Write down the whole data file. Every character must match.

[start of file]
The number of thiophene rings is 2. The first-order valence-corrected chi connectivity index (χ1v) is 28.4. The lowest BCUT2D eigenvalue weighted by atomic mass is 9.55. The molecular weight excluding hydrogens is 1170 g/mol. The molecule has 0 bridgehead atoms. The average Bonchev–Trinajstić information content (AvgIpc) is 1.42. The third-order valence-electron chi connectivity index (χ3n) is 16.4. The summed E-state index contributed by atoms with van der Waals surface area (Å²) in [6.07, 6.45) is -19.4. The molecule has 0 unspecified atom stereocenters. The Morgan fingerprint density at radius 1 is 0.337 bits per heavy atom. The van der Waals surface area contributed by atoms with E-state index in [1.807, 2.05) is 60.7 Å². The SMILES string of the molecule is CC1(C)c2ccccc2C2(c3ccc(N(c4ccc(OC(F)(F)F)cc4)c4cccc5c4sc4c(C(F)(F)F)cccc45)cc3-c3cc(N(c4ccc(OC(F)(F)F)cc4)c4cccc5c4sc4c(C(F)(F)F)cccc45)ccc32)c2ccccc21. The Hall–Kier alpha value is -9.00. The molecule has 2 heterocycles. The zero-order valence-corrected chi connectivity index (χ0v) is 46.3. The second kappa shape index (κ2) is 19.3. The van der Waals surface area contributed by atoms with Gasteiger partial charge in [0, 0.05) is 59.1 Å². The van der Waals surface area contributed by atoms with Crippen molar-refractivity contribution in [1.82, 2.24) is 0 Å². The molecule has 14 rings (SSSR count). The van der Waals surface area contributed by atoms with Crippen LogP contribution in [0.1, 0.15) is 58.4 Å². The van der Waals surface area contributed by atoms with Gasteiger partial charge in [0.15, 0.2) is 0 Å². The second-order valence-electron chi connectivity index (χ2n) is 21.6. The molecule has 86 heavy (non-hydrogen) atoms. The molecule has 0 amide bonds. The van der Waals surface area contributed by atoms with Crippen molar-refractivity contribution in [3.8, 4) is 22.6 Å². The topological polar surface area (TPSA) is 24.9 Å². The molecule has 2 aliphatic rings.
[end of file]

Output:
The number of thiophene rings is 2. The first-order valence-corrected chi connectivity index (χ1v) is 28.4. The lowest BCUT2D eigenvalue weighted by atomic mass is 9.55. The molecular weight excluding hydrogens is 1170 g/mol. The molecule has 0 bridgehead atoms. The average Bonchev–Trinajstić information content (AvgIpc) is 1.42. The third-order valence-electron chi connectivity index (χ3n) is 16.4. The summed E-state index contributed by atoms with van der Waals surface area (Å²) in [6.07, 6.45) is -19.4. The molecule has 0 unspecified atom stereocenters. The Morgan fingerprint density at radius 1 is 0.337 bits per heavy atom. The van der Waals surface area contributed by atoms with E-state index in [1.807, 2.05) is 60.7 Å². The SMILES string of the molecule is CC1(C)c2ccccc2C2(c3ccc(N(c4ccc(OC(F)(F)F)cc4)c4cccc5c4sc4c(C(F)(F)F)cccc45)cc3-c3cc(N(c4ccc(OC(F)(F)F)cc4)c4cccc5c4sc4c(C(F)(F)F)cccc45)ccc32)c2ccccc21. The Hall–Kier alpha value is -9.00. The molecule has 2 heterocycles. The zero-order valence-corrected chi connectivity index (χ0v) is 46.3. The second kappa shape index (κ2) is 19.3. The van der Waals surface area contributed by atoms with Gasteiger partial charge in [0, 0.05) is 59.1 Å². The van der Waals surface area contributed by atoms with Crippen molar-refractivity contribution in [1.82, 2.24) is 0 Å². The molecule has 14 rings (SSSR count). The van der Waals surface area contributed by atoms with Crippen LogP contribution in [0.1, 0.15) is 58.4 Å². The van der Waals surface area contributed by atoms with Gasteiger partial charge in [0.15, 0.2) is 0 Å². The second-order valence-electron chi connectivity index (χ2n) is 21.6. The molecule has 86 heavy (non-hydrogen) atoms. The molecule has 0 amide bonds. The van der Waals surface area contributed by atoms with Crippen molar-refractivity contribution in [3.8, 4) is 22.6 Å². The topological polar surface area (TPSA) is 24.9 Å². The molecule has 2 aliphatic rings.